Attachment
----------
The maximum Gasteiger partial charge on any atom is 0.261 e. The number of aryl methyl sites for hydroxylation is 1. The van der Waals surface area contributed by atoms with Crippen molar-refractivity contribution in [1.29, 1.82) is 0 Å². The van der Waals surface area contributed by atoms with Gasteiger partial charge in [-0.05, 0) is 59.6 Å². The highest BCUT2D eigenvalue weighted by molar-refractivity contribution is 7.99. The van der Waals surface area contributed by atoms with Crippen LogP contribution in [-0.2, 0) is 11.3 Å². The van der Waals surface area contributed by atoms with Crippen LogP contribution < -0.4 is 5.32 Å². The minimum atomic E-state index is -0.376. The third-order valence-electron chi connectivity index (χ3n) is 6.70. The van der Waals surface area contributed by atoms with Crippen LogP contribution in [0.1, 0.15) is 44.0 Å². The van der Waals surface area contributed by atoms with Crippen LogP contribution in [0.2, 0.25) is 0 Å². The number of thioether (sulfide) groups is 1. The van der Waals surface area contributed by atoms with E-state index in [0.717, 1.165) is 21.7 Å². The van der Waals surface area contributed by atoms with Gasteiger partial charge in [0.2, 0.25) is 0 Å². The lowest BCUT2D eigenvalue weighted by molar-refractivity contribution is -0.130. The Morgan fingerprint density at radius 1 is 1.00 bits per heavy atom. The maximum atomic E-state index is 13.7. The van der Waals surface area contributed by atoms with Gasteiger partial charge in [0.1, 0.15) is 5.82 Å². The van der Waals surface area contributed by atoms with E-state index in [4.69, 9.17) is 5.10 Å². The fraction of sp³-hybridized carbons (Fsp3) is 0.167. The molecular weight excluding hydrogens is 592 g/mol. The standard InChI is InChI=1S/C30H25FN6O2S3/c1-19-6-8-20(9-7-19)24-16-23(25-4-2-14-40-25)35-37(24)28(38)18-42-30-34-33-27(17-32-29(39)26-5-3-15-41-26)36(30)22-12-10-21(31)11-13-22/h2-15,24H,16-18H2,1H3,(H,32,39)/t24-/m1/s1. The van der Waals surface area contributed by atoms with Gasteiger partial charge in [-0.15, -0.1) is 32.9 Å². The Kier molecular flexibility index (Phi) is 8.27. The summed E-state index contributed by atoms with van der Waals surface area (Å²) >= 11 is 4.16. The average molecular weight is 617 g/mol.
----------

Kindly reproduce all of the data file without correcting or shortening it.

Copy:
The maximum Gasteiger partial charge on any atom is 0.261 e. The number of aryl methyl sites for hydroxylation is 1. The van der Waals surface area contributed by atoms with Crippen molar-refractivity contribution in [1.29, 1.82) is 0 Å². The van der Waals surface area contributed by atoms with Gasteiger partial charge in [-0.05, 0) is 59.6 Å². The highest BCUT2D eigenvalue weighted by molar-refractivity contribution is 7.99. The van der Waals surface area contributed by atoms with Crippen LogP contribution in [-0.2, 0) is 11.3 Å². The van der Waals surface area contributed by atoms with Crippen LogP contribution < -0.4 is 5.32 Å². The minimum atomic E-state index is -0.376. The third-order valence-electron chi connectivity index (χ3n) is 6.70. The van der Waals surface area contributed by atoms with Crippen LogP contribution in [0.1, 0.15) is 44.0 Å². The van der Waals surface area contributed by atoms with Crippen LogP contribution in [0.2, 0.25) is 0 Å². The number of thioether (sulfide) groups is 1. The van der Waals surface area contributed by atoms with E-state index in [0.717, 1.165) is 21.7 Å². The van der Waals surface area contributed by atoms with Gasteiger partial charge in [0.2, 0.25) is 0 Å². The lowest BCUT2D eigenvalue weighted by molar-refractivity contribution is -0.130. The Morgan fingerprint density at radius 1 is 1.00 bits per heavy atom. The maximum atomic E-state index is 13.7. The van der Waals surface area contributed by atoms with Gasteiger partial charge in [0.1, 0.15) is 5.82 Å². The van der Waals surface area contributed by atoms with E-state index in [4.69, 9.17) is 5.10 Å². The fraction of sp³-hybridized carbons (Fsp3) is 0.167. The molecular weight excluding hydrogens is 592 g/mol. The standard InChI is InChI=1S/C30H25FN6O2S3/c1-19-6-8-20(9-7-19)24-16-23(25-4-2-14-40-25)35-37(24)28(38)18-42-30-34-33-27(17-32-29(39)26-5-3-15-41-26)36(30)22-12-10-21(31)11-13-22/h2-15,24H,16-18H2,1H3,(H,32,39)/t24-/m1/s1. The van der Waals surface area contributed by atoms with Gasteiger partial charge in [-0.15, -0.1) is 32.9 Å². The Kier molecular flexibility index (Phi) is 8.27. The summed E-state index contributed by atoms with van der Waals surface area (Å²) >= 11 is 4.16. The average molecular weight is 617 g/mol.